ROCHESTER – It wasn’t easy for Sam Reinhart to change his style. After all, the slick Buffalo Sabres prospect spent three seasons dominating junior hockey as an elite scorer.
“It’s hard in junior to force yourself to play the way you’re going to need to in the AHL and NHL,” Reinhart said Friday following his AHL debut with the Rochester Americans.
But Reinhart’s nine-game NHL trial in October taught the 19-year-old center some valuable lessons about succeeding in the professional game.
“You kind of have to give up a little bit on the ice throughout the year to prepare for this level and ultimately the NHL level,” he said.
So Reinhart switched to a pro style after the Sabres assigned him to the Kootenay Ice on Oct. 31. He focused on showcasing a more consistent, responsible and well-rounded game in the Western Hockey League.
“It was a little tough at times,” said Reinhart, whose points per game with the Ice dipped from 1.8 to 1.4. “It can kind of let you get lazy a little bit. So I think that was the biggest focus throughout the year.”
Reinhart, the No. 2 pick in June, is finished with junior hockey. He’ll either be with the Sabres or in the AHL next season. He played the Amerks’ final three games, compiling three assists.
“It’s obviously a step up from junior,” Reinhart said about the AHL. “Guys are bigger and stronger, a little bit faster. It’s a perfect opportunity for me to come in and kind of measure myself to see how I progressed over the year.”
Reinhart looked sharp Friday inside the Blue Cross Arena, assisting on Johan Larsson’s power-play goal before his nifty backhand pass through the neutral zone fed a streaking Phil Varone down the left wing for an even-strength goal.
“I think it got better as the game went on,” Reinhart said after the Amerks’ 3-2 loss to the Utica Comets. “It was relaxing playing with Larsson and Varone. Those guys kind of settled me down fast. I thought as the game went on I started touching the puck more and my confidence went up.”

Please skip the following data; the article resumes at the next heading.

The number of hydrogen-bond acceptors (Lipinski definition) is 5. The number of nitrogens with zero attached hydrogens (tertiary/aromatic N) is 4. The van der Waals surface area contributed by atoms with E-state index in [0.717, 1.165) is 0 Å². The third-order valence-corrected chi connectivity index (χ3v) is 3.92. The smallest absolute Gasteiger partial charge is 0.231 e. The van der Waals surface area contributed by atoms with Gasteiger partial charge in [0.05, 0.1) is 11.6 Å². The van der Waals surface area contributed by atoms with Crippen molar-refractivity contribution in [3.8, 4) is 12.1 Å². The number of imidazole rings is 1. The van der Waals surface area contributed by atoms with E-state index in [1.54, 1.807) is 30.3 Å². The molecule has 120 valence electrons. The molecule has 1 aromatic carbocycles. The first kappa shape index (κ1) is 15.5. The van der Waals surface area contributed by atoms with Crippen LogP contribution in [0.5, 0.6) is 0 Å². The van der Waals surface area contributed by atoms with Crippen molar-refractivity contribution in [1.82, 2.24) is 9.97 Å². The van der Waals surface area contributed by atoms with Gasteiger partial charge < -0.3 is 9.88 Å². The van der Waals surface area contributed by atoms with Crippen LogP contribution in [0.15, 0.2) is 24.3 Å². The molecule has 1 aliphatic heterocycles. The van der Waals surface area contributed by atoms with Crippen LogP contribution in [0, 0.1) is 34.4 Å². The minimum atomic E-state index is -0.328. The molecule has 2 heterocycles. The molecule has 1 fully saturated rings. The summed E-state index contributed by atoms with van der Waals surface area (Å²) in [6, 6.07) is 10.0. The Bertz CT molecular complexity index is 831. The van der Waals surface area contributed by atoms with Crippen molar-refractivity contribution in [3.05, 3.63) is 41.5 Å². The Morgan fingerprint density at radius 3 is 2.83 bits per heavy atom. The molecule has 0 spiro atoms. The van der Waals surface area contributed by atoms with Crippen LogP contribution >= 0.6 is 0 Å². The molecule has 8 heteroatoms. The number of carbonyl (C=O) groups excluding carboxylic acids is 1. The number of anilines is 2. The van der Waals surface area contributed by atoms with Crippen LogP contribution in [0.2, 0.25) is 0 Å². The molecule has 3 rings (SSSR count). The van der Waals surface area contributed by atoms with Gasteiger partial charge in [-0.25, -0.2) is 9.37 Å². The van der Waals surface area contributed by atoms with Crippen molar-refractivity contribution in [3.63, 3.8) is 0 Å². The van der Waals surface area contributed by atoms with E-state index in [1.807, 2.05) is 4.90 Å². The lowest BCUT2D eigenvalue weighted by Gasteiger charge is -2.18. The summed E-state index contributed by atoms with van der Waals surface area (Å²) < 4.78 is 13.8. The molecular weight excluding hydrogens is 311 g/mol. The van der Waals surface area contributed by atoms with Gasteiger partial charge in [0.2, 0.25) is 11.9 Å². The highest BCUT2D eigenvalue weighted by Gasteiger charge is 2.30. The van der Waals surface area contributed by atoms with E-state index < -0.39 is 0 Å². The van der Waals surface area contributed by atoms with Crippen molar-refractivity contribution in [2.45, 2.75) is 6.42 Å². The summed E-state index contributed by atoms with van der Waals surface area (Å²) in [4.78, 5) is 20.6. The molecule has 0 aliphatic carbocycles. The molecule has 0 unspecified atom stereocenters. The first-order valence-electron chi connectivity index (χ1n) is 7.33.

Amerks coach Chadd Cassidy eased Reinhart into the AHL, skating him on the right wing. He moved to center for Sunday’s season finale.
Reinhart’s about to begin a pivotal offseason in his young career. There are expectations he’ll not only make the Sabres next season, but also be a big contributor, perhaps as the No. 2 center. Remember, he has only one NHL assist and often looked invisible with the Sabres.
Sabres general manager Tim Murray has said strength is the 6-foot-1, 185-pound Reinhart’s biggest hurdle.
“I don’t think it’s a matter of weight,” Reinhart said. “That’s just a number. If you’re comfortable in your body and you’re able to compete, whether it’s down low in the corners to skate with the fastest of them, you’ll be all right.
“I’m going to continue to grow into my body. … But the weight isn’t a huge focus. As long as I’m comfortable to play at my weight, I’m going to be happy with it.”